We can work through the steps we have covered before on Day 14, to challenge our illogical beliefs, labelling, and judgements of ourselves:

  • Look for the evidence
    • Where is the proof that not being 100% successful in everything you try (including sobriety or moderate drinking) makes you ‘a failure’ as a human being or a ‘bad’ person?
    • Where is it written down that you or any person must be 100% perfect at everything they do, all the time?
    • How many people do you know who have never ever done or thought anything silly, foolish, or rude, never made a mistake, and not once failed to achieve 100% at everything they have tried?
    • Even if you or someone else did do one thing perfectly – does that make them, as a person, absolutely perfect in every way?
  • Question the logic
    • Can anyone truly be 100% perfect in every single area of their life, all the time?
    • Who is marking or judging us on our performance? Who decides what is 100%? What is a perfect weight, height, parent, meal, home, outfit, nose, personality, friend, employee?
    • If someone gets 60%, 70%, 90% in an exam have they ‘failed’ it?
    • It is logical to expect all people to have the same characteristics, interests, and abilities?
    • Is it logical to expect that one person could excel at every skill, every talent, in every area of life and possess every single positive characteristic?
  • Is this thinking helpful?
    • Does labelling or condemning yourself as bad, wrong, a failure – when something goes wrong or you don’t do something perfectly – help you to stay motivated and committed to self-improvement, to learn from your mistakes, and to ‘get back on the horse’?
    • What happens if you expect yourself to always be perfect, 100% successful at everything you try, and then you are not?
    • What would you say to someone else who believed they, as a person, were bad, a failure, just because of one thing they did, or one plan that didn’t work out first time?
  • Develop more logical, evidence-based, helpful thinking
    • No one is or can be 100% perfect, 100% of the time. Including you.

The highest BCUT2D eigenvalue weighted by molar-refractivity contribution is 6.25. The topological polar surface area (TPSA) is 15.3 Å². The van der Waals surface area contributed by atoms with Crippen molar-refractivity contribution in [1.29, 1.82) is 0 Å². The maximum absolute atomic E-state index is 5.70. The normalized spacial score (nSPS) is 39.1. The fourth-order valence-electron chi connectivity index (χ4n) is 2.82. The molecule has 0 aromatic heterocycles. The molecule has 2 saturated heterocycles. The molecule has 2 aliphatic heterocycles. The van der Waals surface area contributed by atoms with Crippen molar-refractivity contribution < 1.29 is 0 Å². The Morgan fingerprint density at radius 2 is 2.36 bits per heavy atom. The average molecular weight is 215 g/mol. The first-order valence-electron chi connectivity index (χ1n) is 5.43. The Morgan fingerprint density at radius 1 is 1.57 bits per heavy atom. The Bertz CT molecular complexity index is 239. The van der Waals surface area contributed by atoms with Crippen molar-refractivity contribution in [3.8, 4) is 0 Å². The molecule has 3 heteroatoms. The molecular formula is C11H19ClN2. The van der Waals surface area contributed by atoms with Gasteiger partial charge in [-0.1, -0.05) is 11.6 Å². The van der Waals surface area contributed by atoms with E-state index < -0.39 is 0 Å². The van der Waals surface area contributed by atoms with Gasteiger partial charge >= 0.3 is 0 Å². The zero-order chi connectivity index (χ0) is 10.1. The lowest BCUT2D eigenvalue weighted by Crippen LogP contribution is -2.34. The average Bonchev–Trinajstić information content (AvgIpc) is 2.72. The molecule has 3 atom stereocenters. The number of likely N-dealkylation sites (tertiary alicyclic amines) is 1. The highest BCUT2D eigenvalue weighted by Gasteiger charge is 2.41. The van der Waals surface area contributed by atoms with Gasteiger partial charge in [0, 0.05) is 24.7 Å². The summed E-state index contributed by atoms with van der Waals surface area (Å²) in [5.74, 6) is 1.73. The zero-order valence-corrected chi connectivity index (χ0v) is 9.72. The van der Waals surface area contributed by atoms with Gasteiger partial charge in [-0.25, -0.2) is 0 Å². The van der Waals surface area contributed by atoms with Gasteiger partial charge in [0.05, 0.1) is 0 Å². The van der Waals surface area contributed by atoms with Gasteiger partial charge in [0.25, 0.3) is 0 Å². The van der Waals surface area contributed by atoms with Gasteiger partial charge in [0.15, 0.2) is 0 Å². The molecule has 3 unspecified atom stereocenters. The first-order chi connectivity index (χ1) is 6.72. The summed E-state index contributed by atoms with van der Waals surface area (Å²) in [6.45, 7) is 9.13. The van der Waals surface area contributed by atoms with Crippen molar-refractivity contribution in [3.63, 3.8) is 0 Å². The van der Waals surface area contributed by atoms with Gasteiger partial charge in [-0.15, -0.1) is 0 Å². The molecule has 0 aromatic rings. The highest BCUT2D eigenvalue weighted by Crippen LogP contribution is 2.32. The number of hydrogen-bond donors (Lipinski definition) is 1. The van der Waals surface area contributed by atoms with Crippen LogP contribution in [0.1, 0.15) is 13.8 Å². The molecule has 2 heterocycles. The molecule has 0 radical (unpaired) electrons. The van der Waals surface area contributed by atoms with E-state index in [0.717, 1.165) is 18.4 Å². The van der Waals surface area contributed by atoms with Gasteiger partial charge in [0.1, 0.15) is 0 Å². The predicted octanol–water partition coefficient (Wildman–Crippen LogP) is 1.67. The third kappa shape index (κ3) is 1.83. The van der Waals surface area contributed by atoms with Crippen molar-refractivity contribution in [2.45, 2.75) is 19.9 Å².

• Being fallible and imperfect in some areas of life, some of the time, does not make me a failure as a person (SAY IT OUT LOUD!!)

*It can also be important to reduce some of our standards to just ‘acceptable’ so that we can put the focus where it is most needed. For me to raise my game in certain areas of work and productivity, I have simultaneously needed to let go of my illogical belief that my house must be 100% clean and tidy 100% of the time. Now, as long as I clear the dishes in the sink, and put things away where they belong at the end of each day, I can deal with the fact that my home is “good enough”.


i-heart-meYour actions for today

  • Do you ever label or condemn yourself as a person, because of your perceived flaws, or mistakes? Have you experienced this with your drinking in the past or even during the Sober Sprint?
  • Visit the Facebook Group and tell us how you intend to balance some high or challenging standards for yourself and your drinking after the Sober Sprint, with unconditional self-acceptance.


2 Responses to “Day 28 – Self-Acceptance

  • Anonymous
    4 years ago

    This stuff should be taught in schools, maybe it is nowadays!

  • Anonymous
    4 years ago

    Thanks for the comment – I think that there is more of an understanding and awareness of pupils’/students’ mental health and emotional well-being these days. But nevertheless, with the pressures of covering the requirements of the ‘national curriculum’ etc, I wonder how much time there is in a typical school week to cover this side of things.